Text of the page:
Thursday, April 1, 2010

The One That Didn't Get Away...

(Artwork by Nelson Boren)

I used to love to fish. For some reason, I've kind of lost interest in it the last few years, but for the biggest part of my life, I have loved to fish. There was very little in life, at the time, more frustrating than hanging a huge fish, fighting it, wearing it down, and then just as you get ready to pull it out of the water, the line falls back into the lake, swims away, and there is a momentary loss of religion on my part. You've always heard folks talk about the one that got away.

But for every "one that got away" story, I've got a story where the fish didn't get away. I've got one hanging on the wall in my office that I caught in 1984. To a 13 year old kid, that fish was huge! And it didn't get away. I've caught some real monsters over the years, and maybe one day, I'll get back into it.

Stories about the one that got away can be bittersweet. I guess you've probably figured by now that I'm not going to stick with the fishing stories this morning, that's just not my style. There is a story in scriptures about one that got away...Isaac. Abraham was told by God to sacrifice his son Isaac as an offering to God. If I live to be 1000 years old I'll never understand that one. Abraham and Isaac got everything together and began the trip up the mountain. Just as Abraham was about to drive the knife through Isaac's heart, God sent an angel to grab his arm, and stopped him. They found a ram caught in some brambles, sacrificed the ram, and Isaac got away.

This morning, I found the story of one that didn't get away, and I have to say that reading this story absolutely broke my heart. I'm sure that I have heard it before but I don't remember it. Being the daddy of little girls, this one hit especially close to home. It's found in Judges 11, and here's a little background on the story...

Jephthah was leading Israel at the time, and went out to fight the Ammonites. It was evidently a pretty serious deal because Jephthah cried out to God and cut a quick deal. I mean, who among us hasn't done that, raise your hand. Here is what Jephthah said to God: "If you give the Ammonites into my hands, whatever comes out of the door of my house to meet me when I return in triumph from the Ammonites will be the Lord's, and I will sacrifice it as a burnt offering."

We could stop right there and know exactly how this story is going to turn out, couldn't we? What a stupid thing for Jephthah to say. As many movies as we've watched, or books that we've read, we know that it is going to be one of his kids that comes running out to meet him as daddy comes up to the house. Well, sure enough, it was his daughter, and scripture says, "and she was just a child."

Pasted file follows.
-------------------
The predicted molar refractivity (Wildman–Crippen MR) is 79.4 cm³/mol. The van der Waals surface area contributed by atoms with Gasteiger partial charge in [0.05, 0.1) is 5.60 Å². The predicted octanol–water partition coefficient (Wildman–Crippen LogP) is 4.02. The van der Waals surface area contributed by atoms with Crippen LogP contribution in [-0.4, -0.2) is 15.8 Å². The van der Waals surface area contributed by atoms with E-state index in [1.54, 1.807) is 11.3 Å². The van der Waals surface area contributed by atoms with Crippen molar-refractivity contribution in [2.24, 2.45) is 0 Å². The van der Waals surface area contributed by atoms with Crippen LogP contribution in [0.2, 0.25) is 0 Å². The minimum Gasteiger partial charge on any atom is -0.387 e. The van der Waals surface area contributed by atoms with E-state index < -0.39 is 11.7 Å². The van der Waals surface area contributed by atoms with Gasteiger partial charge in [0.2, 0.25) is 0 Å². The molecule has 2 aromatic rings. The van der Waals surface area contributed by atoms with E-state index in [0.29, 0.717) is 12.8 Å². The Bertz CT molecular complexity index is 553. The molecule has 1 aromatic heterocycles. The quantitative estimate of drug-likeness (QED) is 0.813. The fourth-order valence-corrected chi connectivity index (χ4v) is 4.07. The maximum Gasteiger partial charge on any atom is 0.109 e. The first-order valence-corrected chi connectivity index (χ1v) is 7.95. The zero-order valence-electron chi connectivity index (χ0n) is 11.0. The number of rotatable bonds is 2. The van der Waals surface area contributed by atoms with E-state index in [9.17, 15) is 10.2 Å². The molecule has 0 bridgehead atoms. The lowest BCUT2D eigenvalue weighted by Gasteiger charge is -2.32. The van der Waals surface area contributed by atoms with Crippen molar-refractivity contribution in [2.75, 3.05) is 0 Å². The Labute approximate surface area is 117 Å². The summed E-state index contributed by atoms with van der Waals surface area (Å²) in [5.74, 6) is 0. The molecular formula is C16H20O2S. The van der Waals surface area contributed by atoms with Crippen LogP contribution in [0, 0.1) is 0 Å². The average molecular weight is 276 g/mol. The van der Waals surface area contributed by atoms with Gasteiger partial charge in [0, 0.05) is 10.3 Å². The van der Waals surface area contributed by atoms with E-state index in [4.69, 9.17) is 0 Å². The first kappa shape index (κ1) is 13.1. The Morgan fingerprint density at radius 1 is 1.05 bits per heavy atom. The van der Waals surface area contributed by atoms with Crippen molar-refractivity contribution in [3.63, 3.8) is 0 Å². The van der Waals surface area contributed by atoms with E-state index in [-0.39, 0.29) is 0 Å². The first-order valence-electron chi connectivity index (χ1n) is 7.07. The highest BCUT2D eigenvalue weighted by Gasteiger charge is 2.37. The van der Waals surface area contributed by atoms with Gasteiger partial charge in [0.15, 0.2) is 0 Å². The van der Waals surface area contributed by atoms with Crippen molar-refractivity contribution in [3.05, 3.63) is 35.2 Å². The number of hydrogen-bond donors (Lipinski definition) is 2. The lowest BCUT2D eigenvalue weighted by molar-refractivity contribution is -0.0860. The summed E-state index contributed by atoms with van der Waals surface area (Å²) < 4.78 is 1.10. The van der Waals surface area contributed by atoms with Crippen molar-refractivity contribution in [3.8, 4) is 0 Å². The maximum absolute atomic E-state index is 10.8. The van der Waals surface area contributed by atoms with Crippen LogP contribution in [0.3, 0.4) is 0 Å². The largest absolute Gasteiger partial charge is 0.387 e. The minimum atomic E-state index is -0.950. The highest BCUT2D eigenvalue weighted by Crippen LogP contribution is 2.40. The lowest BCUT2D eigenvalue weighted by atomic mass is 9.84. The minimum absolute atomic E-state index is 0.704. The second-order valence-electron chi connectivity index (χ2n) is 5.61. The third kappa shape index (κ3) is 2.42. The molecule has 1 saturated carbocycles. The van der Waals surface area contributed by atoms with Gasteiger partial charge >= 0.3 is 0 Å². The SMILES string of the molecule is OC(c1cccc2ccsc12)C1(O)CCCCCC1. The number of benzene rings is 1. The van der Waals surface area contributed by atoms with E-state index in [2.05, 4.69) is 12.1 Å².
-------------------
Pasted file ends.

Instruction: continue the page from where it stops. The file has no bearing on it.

Now, I know that society was different then. I know that this wasn't as horrific to them as it was to me when I read it. I know that this story shows how dedicated Jephthah was to God and how thankful he was that God had given him victory, but come on, his baby girl? Not just his baby girl, but his only child. I kept waiting for God to step in and catch his arm like God did for Abraham, but folks, it ain't there in this story.

I kept waiting for God to intervene somehow and let this little girl get away, but it didn't happen. She asked that her father allow her to go with her friends into the hills to weep for 2 months because she would never marry. Never marry? Of course she would never marry, her father was about to sacrifice her as a burnt offering! I kept hoping that Jephthah would change his mind, or that God would say, "Nah, that's ok. I know you're thankful. Let the child alone."

But there it was: "After the two months, she returned to her father and he did to her as he had vowed." (Judges 11:39)

Now, I know that when folks are desperate they say things they regret later, I've been there. We make promises to God, cut deals, whatever you want to call it. I've been there. Jephthah regretted what he had said as soon as he saw his daughter come out of the house, but it was too late. This story proves again that cutting deals with God is not always a good idea. Call out to God in your desperate times, that's absolutely cool, but cutting deals is not.

This one has gotten me so upset that I'm going to have to do a little more research on it. I know human sacrifice was more common, and that certainly, child sacrifice was part of that, but I've got to look into why this one didn't get away.



1 comment:

  1. As a child, the story of Abraham & Issac scared me to death. As an adult, I understand that it was a symbol of faith. As a parent, I know that my faith would not be strong enough to make that sacrifice. The concept is so troubling. I've prayed for understanding.